“You want a medal?”
Here it is, my first foray into Samuel Fuller’s world of pulp, The Naked Kiss. I still don’t quite know what my feelings are. When the ending credits rolled, I was a bit indifferent, but after a heady discussion with my viewing friends, that initial ho-hum—“it was entertaining at least”—thought process became, “yeah, I guess it does have a lot more going for it, if you take the time to look”. And I think this is the point to get across. The Naked Kiss is chock-full of detail and specific plot points, which may at first appear to just be overload and nonsense, but eventually prove to be crucially enlightening to the tale. It takes an audience that understands the time period the film was made, viewers that know of and enjoy French New Wave, and people who can appreciate a heightened reality, realizing that the campy acting is just part of the film’s style, to be successful. Like pulp fiction novels and zines, the aesthetic is one of economy and lesser art, but the fact that it knows this—fusing attributes from film noir and soap opera-like scripting—makes it so much more.
The thing you hear is how the opening five minutes will blow your mind. The seeming absurdity of it all—a bald prostitute beating a man up with her shoe—throws you for a loop until the rest of the story commences, two years after that event. However, it isn’t just that scene putting you in an off-kilter position, the opening credits themselves puzzle too. It all starts off normally until we get a list of the people playing the children, then Candy’s girls, and finally Candy’s Bon-Bons … try wrapping your head around those before the film uncovers the mystery. Oh, and don’t forget that credit for “Charlie” playing himself, the best inside joke of the entire film.
With the beginning nonsense out of the way, the story starts up again in a quiet town named Grantville. Kelly (Constance Towers) steps off the bus and turns heads with her looks, including that of local law enforcement Captain Griff (Anthony Eisley). He takes the newcomer to his apartment where he verifies her occupation and warns her to get out of town and cross into the next where Candy will be able to take care of her. We soon discover that Griff has been cleaning up his jurisdiction by welcoming all the “women of the night” just to pass them on to the brothel nextdoor—keeping tabs and relations with them while maintaining the wholesome façade of his own home. A façade is all it is, though, much to his surprise, once the secrets start to be brought to light.
After Kelly looks in the mirror at Griff’s, she decides to once and for all turn her life around. She finds a nice room for rent with the local seamstress and then a job as a therapist for handicapped children, something the town is known for, what with the generosity of town namesake J.L. Grant (Michael Dante). Grandson of the town’s founder, Grant is a mountain of a man, always traveling, bringing gifts, caring for the local needy, and even a war hero, having saved his best friend Griff in Korea. It is when he begins a love affair with the reformed Kelly that the town soon shows its dark underbelly. Grantville’s veneer is dissolved as everyone soon gets shown as liars or cheats, looking out for only themselves, and others prove to be involved in crimes such as pedophilia, right under the nose of the town. This subject matter, especially, is handled interestingly to comply with censorship while still retaining its weight.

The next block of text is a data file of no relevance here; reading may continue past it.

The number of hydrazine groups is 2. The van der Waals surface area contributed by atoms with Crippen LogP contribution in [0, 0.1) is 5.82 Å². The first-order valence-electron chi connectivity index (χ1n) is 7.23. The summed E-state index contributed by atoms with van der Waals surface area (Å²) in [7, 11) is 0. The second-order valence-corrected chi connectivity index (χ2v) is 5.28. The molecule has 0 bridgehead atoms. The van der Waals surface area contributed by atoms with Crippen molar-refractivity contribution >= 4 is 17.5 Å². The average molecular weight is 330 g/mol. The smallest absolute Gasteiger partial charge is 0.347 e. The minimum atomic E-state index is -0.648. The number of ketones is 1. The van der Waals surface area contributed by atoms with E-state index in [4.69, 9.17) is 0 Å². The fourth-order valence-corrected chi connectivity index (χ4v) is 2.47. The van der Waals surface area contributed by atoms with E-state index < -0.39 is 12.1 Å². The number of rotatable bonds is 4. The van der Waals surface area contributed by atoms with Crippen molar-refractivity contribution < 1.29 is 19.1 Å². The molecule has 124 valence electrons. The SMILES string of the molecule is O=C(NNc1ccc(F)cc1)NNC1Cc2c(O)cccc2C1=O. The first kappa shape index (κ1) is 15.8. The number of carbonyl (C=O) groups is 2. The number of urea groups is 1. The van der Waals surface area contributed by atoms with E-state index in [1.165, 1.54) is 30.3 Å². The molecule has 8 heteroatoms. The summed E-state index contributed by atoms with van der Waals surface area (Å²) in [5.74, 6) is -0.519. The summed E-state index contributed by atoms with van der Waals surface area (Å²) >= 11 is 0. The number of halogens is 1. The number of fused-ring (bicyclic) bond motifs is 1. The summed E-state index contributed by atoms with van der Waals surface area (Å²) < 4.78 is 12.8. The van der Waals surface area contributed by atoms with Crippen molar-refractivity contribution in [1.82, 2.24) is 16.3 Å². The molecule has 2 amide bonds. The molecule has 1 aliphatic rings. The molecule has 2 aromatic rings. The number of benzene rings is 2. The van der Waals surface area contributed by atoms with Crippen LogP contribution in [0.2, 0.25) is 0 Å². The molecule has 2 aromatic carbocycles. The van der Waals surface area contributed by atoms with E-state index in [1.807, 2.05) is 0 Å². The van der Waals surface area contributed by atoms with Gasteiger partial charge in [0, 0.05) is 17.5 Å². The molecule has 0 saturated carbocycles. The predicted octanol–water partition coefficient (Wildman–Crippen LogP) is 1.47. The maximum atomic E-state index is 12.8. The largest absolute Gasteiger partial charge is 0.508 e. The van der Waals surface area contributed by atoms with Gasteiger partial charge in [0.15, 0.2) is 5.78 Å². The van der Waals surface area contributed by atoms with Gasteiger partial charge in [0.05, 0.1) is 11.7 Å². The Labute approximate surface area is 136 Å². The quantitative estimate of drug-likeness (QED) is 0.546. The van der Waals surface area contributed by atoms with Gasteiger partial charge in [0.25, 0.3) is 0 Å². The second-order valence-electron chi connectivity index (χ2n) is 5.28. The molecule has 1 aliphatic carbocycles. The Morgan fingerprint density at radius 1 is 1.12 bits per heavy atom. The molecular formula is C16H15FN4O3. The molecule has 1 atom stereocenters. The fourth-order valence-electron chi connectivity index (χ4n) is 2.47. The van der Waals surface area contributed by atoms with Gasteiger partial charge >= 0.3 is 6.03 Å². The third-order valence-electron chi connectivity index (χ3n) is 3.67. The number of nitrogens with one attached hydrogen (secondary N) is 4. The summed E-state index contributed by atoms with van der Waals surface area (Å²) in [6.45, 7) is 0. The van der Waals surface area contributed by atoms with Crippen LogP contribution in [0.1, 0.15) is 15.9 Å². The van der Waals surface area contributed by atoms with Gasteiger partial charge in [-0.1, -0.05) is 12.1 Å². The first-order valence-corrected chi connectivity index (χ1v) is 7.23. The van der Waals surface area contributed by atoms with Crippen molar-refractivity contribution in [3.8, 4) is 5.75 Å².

While the story may disturb some—I know child abuse could be a killer for some people whether they were enjoying the movie before that point or not—it is the construction that will end up alienating many. To keep with the pulp aesthetic, Fuller never shies from holding details in focus after a deliberate zoom to blatantly get a point across, nor is he afraid to lend his characters a certain creepiness. The handicapped children, for instance, are shown in close-up very often, dressed as pirates, singing, or just being made to stand on their crutches while the nurses move in and out between them. Even an odd scene where they are shown running around, as if in a dream, becomes hyper-real; all of the young actors acting as though they were told to be a tad off-kilter and appear mentally handicapped as well as physically. Then, of course, there is the karate chopping prostitute, Grant’s butler who seems to be the only normal person in the entire film, the head nurse who only wants to see the town’s emperor with hopes of a gift, and numerous other bit parts that become unforgettable due to their demeanor, not necessarily their importance to the plot.
In the end, I do feel the need to recommend The Naked Kiss to any serious film lovers out there. If you aren’t willing to delve deeper than the surface and find all the different motifs strewn about, hidden via the purposely-campy acting that stays consistent with the film’s world, do not bother wasting your time. It is definitely a movie that warrants repeated viewings, asking you to question why recording devices are so important, (tape recorders, films of Venice, etc), how Griff can be so blinded to the fact that atrocities are going on right in front of him, or whether characters’ motivations are more plainly seen the second time after knowing who they all really are. Don’t expect to be shocked by gruesome events or risqué shots, but instead by the surreal world you will be transported to. As one of my friends said at the screening, “David Lynch must have seen this.” He spoke in regards to Lynch’s Blue Velvet, but I would go a step further in comparing to “Twin Peaks”. That small town was all roses until a prom queen’s death uncovers the hellish world unable to stay contained. Grantville is not far off.
The Naked Kiss 8/10 | ★ ★ ★